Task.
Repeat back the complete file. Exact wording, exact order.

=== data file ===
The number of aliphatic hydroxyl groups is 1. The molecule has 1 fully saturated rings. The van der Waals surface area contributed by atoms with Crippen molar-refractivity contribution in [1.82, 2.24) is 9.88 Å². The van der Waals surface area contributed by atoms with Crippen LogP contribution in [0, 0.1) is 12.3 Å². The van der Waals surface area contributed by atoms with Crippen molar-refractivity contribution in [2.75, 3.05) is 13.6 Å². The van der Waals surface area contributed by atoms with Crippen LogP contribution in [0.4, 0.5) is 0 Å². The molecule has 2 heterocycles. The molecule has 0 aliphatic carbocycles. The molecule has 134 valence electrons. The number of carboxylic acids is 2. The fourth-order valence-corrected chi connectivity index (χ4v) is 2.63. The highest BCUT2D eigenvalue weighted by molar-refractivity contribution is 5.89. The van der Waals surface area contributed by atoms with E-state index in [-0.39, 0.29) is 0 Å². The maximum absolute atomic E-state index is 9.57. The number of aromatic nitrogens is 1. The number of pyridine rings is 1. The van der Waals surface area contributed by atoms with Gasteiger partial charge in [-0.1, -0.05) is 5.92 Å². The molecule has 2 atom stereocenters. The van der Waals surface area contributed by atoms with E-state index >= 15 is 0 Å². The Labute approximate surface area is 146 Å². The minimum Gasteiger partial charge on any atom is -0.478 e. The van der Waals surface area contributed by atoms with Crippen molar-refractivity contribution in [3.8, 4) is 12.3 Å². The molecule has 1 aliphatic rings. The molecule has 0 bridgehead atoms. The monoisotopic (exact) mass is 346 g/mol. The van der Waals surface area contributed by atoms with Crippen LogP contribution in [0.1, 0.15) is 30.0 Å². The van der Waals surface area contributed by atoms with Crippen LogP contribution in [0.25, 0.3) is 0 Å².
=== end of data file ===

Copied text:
The number of aliphatic hydroxyl groups is 1. The molecule has 1 fully saturated rings. The van der Waals surface area contributed by atoms with Crippen molar-refractivity contribution in [1.82, 2.24) is 9.88 Å². The van der Waals surface area contributed by atoms with Crippen LogP contribution in [0, 0.1) is 12.3 Å². The van der Waals surface area contributed by atoms with Crippen molar-refractivity contribution in [2.75, 3.05) is 13.6 Å². The van der Waals surface area contributed by atoms with Crippen LogP contribution in [0.4, 0.5) is 0 Å². The molecule has 2 heterocycles. The molecule has 0 aliphatic carbocycles. The molecule has 134 valence electrons. The number of carboxylic acids is 2. The fourth-order valence-corrected chi connectivity index (χ4v) is 2.63. The highest BCUT2D eigenvalue weighted by molar-refractivity contribution is 5.89. The van der Waals surface area contributed by atoms with E-state index in [-0.39, 0.29) is 0 Å². The maximum absolute atomic E-state index is 9.57. The number of aromatic nitrogens is 1. The number of pyridine rings is 1. The van der Waals surface area contributed by atoms with Gasteiger partial charge in [-0.1, -0.05) is 5.92 Å². The molecule has 2 atom stereocenters. The van der Waals surface area contributed by atoms with E-state index >= 15 is 0 Å². The Labute approximate surface area is 146 Å². The minimum Gasteiger partial charge on any atom is -0.478 e. The van der Waals surface area contributed by atoms with Crippen molar-refractivity contribution in [3.8, 4) is 12.3 Å². The molecule has 1 aliphatic rings. The molecule has 0 bridgehead atoms. The monoisotopic (exact) mass is 346 g/mol. The van der Waals surface area contributed by atoms with Crippen LogP contribution in [0.1, 0.15) is 30.0 Å². The van der Waals surface area contributed by atoms with Crippen LogP contribution in [0.25, 0.3) is 0 Å².